And yet, what does this actually look like? How and where does this battle take place in the everyday stuff of life?
Truth is, sometimes we feel this battle in the smallest of the things that are mostly inconsequential –
For example, think about the moment your alarm goes off in the morning. There’s one voice saying, “Get up, you’ve got a big day ahead of you!” while another is saying, “C’mon, sleep in a little, it’s no big deal.”
Or think about so many moments at the dinner table, such as the decision as to whether or not you should have a second piece of cake? On one hand, you think, “Of course, why not? It’s so good!” versus “No, you’ll end up feeling worse later on and wishing you didn’t”
Now again, to be clear those are rather silly examples. But think about some of the moments of greater consequence in your life.
Say you’re having a heated argument or fight with a spouse or friend of someone you love, and they say something that really hurts you. On one hand you’ve likely got the Holy Spirit guiding you and empowering you, saying, “Respond gently, be loving, don’t retaliate.” while the sinful nature in you is saying, “How dare they? Let them have it. Put them in their place, give them what they deserve.”
Or say you’re taking a test, or writing a resume or filing your taxes and you’re tempted to cheat or lie to get ahead. You’ve got the Spirit saying, ‘Tell the truth’, while your sinful nature is saying, ‘Just fib a little. Everyone else does. Besides, no one will ever find out.’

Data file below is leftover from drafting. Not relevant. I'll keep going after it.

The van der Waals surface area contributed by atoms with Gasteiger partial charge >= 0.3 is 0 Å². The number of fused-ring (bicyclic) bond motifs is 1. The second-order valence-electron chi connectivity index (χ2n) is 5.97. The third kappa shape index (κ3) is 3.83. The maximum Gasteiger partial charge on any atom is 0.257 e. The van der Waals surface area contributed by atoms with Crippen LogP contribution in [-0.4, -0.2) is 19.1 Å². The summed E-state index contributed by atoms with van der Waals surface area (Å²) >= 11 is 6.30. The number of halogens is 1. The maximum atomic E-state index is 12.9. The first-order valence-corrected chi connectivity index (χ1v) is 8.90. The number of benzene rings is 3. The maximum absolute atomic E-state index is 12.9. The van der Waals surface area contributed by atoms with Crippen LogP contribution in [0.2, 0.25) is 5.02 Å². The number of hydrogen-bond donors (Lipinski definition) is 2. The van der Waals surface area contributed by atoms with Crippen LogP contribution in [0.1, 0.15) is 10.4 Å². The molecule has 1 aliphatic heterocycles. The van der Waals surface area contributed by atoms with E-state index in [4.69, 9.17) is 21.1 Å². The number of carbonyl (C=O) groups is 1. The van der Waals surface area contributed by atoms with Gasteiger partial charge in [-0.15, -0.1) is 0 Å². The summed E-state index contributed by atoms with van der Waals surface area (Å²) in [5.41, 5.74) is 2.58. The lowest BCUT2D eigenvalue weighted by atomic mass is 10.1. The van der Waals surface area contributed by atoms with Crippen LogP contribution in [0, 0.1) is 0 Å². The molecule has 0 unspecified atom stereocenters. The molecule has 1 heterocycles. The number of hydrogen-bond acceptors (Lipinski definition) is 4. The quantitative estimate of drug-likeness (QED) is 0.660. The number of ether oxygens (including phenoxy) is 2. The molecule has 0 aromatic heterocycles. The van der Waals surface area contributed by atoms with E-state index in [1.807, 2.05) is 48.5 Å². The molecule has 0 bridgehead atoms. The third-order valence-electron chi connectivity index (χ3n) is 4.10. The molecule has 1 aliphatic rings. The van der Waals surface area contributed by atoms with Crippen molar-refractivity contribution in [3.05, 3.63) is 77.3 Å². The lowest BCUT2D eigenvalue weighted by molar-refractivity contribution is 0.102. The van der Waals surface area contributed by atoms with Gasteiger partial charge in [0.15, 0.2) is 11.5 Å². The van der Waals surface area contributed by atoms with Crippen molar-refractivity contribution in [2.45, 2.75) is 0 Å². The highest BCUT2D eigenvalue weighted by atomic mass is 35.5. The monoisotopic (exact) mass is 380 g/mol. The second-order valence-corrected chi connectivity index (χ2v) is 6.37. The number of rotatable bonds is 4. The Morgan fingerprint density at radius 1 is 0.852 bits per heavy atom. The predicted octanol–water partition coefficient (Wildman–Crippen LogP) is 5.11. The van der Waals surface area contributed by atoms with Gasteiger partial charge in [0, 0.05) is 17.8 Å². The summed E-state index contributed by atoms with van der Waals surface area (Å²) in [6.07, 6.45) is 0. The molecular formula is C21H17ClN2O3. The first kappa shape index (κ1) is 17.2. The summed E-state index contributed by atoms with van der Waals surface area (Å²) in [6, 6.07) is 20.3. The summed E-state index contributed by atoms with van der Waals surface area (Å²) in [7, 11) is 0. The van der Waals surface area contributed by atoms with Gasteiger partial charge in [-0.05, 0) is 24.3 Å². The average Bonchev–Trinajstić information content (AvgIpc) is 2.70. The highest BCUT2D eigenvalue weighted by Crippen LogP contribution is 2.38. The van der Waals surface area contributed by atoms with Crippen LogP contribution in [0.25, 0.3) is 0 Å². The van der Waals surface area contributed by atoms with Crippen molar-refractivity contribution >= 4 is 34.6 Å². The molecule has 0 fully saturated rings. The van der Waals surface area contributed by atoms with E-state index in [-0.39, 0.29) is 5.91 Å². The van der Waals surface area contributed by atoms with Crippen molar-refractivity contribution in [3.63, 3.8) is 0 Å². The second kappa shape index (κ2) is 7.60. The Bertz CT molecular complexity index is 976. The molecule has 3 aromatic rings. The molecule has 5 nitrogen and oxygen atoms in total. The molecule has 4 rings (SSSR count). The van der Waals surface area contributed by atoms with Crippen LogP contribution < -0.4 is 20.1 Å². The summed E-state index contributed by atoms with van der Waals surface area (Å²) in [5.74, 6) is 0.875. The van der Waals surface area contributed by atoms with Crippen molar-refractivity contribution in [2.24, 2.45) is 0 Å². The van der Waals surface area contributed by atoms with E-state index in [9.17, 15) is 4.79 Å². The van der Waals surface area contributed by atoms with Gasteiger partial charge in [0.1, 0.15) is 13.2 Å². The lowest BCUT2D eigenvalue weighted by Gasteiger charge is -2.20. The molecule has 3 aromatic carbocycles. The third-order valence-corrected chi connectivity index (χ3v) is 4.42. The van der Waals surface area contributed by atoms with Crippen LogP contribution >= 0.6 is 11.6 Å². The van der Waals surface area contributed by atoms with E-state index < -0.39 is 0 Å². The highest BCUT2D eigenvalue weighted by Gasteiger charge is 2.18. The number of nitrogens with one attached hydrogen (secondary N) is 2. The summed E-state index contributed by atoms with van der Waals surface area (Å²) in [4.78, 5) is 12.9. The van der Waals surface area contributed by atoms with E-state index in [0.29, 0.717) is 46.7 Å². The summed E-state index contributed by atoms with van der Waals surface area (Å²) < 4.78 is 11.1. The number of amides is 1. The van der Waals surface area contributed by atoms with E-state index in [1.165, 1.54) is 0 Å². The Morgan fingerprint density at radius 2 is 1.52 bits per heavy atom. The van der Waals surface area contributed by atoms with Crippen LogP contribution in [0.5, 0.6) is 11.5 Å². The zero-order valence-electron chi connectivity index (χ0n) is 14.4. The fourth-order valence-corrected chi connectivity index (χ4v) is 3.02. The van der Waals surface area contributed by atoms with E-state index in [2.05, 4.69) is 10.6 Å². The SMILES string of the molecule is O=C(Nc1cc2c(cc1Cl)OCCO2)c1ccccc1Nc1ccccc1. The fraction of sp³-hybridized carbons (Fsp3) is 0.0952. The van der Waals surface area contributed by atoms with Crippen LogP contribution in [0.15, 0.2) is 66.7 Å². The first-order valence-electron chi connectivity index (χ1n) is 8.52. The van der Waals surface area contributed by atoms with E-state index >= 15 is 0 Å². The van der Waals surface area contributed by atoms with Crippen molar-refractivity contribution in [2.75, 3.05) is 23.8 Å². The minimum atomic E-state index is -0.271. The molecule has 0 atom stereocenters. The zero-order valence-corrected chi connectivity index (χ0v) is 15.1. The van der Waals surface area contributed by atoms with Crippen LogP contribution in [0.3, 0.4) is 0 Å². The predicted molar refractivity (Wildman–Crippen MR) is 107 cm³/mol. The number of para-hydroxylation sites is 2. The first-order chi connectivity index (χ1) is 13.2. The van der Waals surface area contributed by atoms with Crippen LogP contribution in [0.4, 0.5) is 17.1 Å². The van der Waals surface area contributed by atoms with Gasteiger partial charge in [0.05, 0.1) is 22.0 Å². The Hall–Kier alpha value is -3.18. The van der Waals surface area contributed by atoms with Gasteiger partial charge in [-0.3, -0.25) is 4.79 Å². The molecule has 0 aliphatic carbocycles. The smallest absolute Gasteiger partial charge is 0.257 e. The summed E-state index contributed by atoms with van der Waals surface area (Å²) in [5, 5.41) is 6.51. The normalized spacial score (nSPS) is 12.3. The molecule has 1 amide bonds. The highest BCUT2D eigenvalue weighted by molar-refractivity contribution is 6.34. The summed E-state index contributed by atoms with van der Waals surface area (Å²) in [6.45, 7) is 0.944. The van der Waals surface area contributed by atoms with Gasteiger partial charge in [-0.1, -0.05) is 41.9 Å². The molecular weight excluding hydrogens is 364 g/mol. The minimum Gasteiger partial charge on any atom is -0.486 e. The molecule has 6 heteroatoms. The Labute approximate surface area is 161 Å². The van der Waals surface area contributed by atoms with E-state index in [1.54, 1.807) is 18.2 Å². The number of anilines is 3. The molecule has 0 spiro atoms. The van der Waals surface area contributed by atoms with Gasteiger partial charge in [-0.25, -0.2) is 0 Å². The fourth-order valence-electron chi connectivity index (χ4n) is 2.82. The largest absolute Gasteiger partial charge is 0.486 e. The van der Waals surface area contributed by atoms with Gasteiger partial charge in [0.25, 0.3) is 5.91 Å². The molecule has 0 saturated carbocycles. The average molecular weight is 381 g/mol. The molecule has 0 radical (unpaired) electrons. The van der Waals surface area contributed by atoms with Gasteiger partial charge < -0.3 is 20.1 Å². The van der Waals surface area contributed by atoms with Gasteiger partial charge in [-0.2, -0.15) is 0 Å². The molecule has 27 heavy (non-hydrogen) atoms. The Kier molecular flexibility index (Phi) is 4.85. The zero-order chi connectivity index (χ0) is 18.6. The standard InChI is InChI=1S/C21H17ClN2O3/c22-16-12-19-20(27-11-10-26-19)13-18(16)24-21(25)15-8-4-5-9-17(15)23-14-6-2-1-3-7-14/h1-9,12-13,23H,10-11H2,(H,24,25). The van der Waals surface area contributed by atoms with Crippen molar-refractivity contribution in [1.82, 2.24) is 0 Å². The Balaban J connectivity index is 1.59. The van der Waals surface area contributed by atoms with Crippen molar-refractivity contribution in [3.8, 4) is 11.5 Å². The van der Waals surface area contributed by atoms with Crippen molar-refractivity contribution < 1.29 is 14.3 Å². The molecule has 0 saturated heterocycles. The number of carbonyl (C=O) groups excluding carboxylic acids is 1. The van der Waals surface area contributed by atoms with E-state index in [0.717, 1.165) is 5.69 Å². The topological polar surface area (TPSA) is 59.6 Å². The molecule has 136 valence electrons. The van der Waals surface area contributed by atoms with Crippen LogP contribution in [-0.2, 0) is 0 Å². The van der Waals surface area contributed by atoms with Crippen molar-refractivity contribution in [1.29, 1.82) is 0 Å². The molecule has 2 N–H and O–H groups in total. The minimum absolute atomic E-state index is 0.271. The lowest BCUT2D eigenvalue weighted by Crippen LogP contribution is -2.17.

You see it’s this ongoing battle, this back and forth and back and forth and back and forth. The Spirit and the flesh. The guidance and leading of the Holy Spirit working against our sinful, selfish nature. And it’s a battle that takes place in moments big and small, just about each and every single day.
And as Paul shows us, the stakes between the two are really, really high. That is, when it comes to which of two we give authority to and let lead, which voice or set of desires we give way to, the consequences are very real and the kinds of actions and characteristics and lives they produce within us could not be more different.
As for the works of the flesh, the works of the sinful nature, friends, the kindest way I can put it is that it creates a whole lot of ugly. If you look up and down that list what you find is a list of offences that not only harm our relationship with God, and not only our relationships with one another, but harm ourselves as well.
And yet on the other side, through a life of following Jesus, living a life that is guided and empowered by the Holy Spirit, it produces within us a whole lot of beautiful, a bunch of life giving things that not only foster an inner beauty and strength within us, but also give life to those around us, through a life filled with love, joy, peace, patience and the rest.
No doubt about it, I think we all want to be known for that second list, I think we all want our lives to be filled with and be characterized by that Spirit filled, more beautiful list.
And so the naturally the question becomes, how do we live, as Paul says, a life that is led and guided by the Spirit so that our lives naturally produce the fruit of the Spirit? Or to frame it in the negative, how do we keep ourselves from gratifying the desires of our flesh, our sinful nature that is, or how do we turn the volume down on the devil/pitchfork cartoon and keep him from living rent free on our shoulder?
We’ll for sure drill down more on the ‘how to’ as we go through each Fruit of the Spirit week by week, but for today, I want to share with you a couple everyday life kind of stories that I think will illustrate what it looks like to be led and guided by the Spirit and I’ll try and highlight some of the key takeaways as we go.